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LISP Pointers
Volume I, Number 1
April-May 1987

Lisp Implementations
page 46

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Lisp Implementations

Walter van Roggen

The Lisp community has traditionally been fairly diverse and widespread. Many different dialects have been implemented over the years, embodying different philosophies and displaying various strengths and weaknesses. Lately there have been fewer and more standardized Lisps and a more widespread use of Lisp in solving problems on a wider range of machines.

In the hopes of helping everyone become more familiar with the Lisp implementations that exist, we would like to list all publicly known ones, with brief descriptions. There are no real restrictions on what can be included -- they can conform to a "standard" like Common Lisp or Scheme or they can be home-grown. They can be sold and supported or they can be free with full sources. They can run on just one particular piece of hardware or on many kinds of hardware.

If you are working on a Lisp (and are willing to describe it for public consumption) send the following information to the address below.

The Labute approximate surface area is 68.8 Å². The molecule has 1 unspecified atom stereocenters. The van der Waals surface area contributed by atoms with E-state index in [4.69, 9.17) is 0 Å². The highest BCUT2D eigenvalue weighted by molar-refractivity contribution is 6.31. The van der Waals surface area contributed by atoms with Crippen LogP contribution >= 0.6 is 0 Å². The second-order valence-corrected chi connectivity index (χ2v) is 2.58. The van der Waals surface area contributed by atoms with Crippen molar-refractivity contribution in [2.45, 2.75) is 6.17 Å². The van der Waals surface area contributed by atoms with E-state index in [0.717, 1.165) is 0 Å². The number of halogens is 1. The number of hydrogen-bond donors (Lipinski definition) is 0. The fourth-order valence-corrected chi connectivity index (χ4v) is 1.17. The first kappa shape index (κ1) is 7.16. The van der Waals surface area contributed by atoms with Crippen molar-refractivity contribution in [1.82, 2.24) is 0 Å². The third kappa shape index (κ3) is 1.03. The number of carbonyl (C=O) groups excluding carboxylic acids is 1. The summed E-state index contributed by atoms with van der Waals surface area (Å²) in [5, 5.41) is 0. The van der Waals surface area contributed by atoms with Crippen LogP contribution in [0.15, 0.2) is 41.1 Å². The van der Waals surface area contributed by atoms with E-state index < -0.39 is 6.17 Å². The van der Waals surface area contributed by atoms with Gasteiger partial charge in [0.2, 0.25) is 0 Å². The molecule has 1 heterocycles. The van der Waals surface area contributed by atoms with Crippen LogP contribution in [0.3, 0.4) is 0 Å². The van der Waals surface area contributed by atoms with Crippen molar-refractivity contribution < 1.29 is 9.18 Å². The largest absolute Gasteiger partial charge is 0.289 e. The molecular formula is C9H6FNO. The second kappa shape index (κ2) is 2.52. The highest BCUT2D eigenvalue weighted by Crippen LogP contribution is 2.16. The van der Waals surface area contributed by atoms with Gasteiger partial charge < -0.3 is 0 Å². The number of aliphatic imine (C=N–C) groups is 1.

• Implementation Name

  • Implemented to which standard (if any)

  • Features (if no standard; see the suggested list of issues below)

  • Additional Features (if implemented according to a standard)

  • Missing Features (if implemented according to a standard)

  • Current version / availability / prices

  • Support (if supported, by whom; sources available?)

  • Machine(s)

  • Operating System(s)

  • Source or Contact

  • Any other comments

  • Submitter's name, address, and net-address

Some features you might want to comment on include:
  • Predefined data types

  • Name spaces and scopes and extents

  • Control structures (e.g., special forms, non-local goto's, multiple values, multiple stacks, tasking, multi-processor support)

  • Typing and declarations

  • Garbage collection

  • I/O functions

  • Compiler

  • Object-oriented support

  • Graphics and windowing support

  • Programming tools (e.g., graphics packages, editor interaction, system maintenance)

  • Interaction with other languages

  • AI-oriented tools (e.g., pattern matching, rules, database support, natural language interface)

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